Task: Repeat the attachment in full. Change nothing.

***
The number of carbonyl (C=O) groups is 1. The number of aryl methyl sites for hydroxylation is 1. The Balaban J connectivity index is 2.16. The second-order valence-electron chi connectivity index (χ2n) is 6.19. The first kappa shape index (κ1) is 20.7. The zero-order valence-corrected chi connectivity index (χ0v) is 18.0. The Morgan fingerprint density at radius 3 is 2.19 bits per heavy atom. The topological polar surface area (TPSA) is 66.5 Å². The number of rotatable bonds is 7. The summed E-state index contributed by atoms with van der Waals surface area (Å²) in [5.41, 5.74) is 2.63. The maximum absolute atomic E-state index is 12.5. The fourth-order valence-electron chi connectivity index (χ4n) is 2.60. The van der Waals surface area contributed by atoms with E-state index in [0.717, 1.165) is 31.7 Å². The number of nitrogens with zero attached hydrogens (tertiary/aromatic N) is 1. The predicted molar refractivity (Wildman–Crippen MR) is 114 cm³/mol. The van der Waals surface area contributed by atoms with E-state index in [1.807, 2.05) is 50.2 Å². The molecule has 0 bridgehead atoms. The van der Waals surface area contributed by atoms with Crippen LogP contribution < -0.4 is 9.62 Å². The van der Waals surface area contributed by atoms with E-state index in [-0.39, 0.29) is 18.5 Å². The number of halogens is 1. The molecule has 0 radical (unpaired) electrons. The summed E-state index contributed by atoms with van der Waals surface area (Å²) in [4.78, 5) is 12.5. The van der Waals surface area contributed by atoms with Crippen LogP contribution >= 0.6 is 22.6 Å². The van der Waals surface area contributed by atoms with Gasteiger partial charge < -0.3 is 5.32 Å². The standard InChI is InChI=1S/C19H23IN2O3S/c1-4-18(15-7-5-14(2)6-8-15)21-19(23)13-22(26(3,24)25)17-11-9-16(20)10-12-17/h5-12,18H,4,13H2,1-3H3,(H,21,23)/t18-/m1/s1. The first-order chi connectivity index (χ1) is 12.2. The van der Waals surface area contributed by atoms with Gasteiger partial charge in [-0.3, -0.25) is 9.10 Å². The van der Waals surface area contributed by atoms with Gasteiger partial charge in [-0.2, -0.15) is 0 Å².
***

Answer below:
The number of carbonyl (C=O) groups is 1. The number of aryl methyl sites for hydroxylation is 1. The Balaban J connectivity index is 2.16. The second-order valence-electron chi connectivity index (χ2n) is 6.19. The first kappa shape index (κ1) is 20.7. The zero-order valence-corrected chi connectivity index (χ0v) is 18.0. The Morgan fingerprint density at radius 3 is 2.19 bits per heavy atom. The topological polar surface area (TPSA) is 66.5 Å². The number of rotatable bonds is 7. The summed E-state index contributed by atoms with van der Waals surface area (Å²) in [5.41, 5.74) is 2.63. The maximum absolute atomic E-state index is 12.5. The fourth-order valence-electron chi connectivity index (χ4n) is 2.60. The van der Waals surface area contributed by atoms with E-state index in [0.717, 1.165) is 31.7 Å². The number of nitrogens with zero attached hydrogens (tertiary/aromatic N) is 1. The predicted molar refractivity (Wildman–Crippen MR) is 114 cm³/mol. The van der Waals surface area contributed by atoms with E-state index in [1.807, 2.05) is 50.2 Å². The molecule has 0 bridgehead atoms. The van der Waals surface area contributed by atoms with Crippen LogP contribution < -0.4 is 9.62 Å². The van der Waals surface area contributed by atoms with E-state index in [-0.39, 0.29) is 18.5 Å². The number of halogens is 1. The molecule has 0 radical (unpaired) electrons. The summed E-state index contributed by atoms with van der Waals surface area (Å²) in [4.78, 5) is 12.5. The van der Waals surface area contributed by atoms with Crippen LogP contribution >= 0.6 is 22.6 Å². The van der Waals surface area contributed by atoms with Gasteiger partial charge < -0.3 is 5.32 Å². The standard InChI is InChI=1S/C19H23IN2O3S/c1-4-18(15-7-5-14(2)6-8-15)21-19(23)13-22(26(3,24)25)17-11-9-16(20)10-12-17/h5-12,18H,4,13H2,1-3H3,(H,21,23)/t18-/m1/s1. The first-order chi connectivity index (χ1) is 12.2. The van der Waals surface area contributed by atoms with Gasteiger partial charge in [-0.3, -0.25) is 9.10 Å². The van der Waals surface area contributed by atoms with Gasteiger partial charge in [-0.2, -0.15) is 0 Å².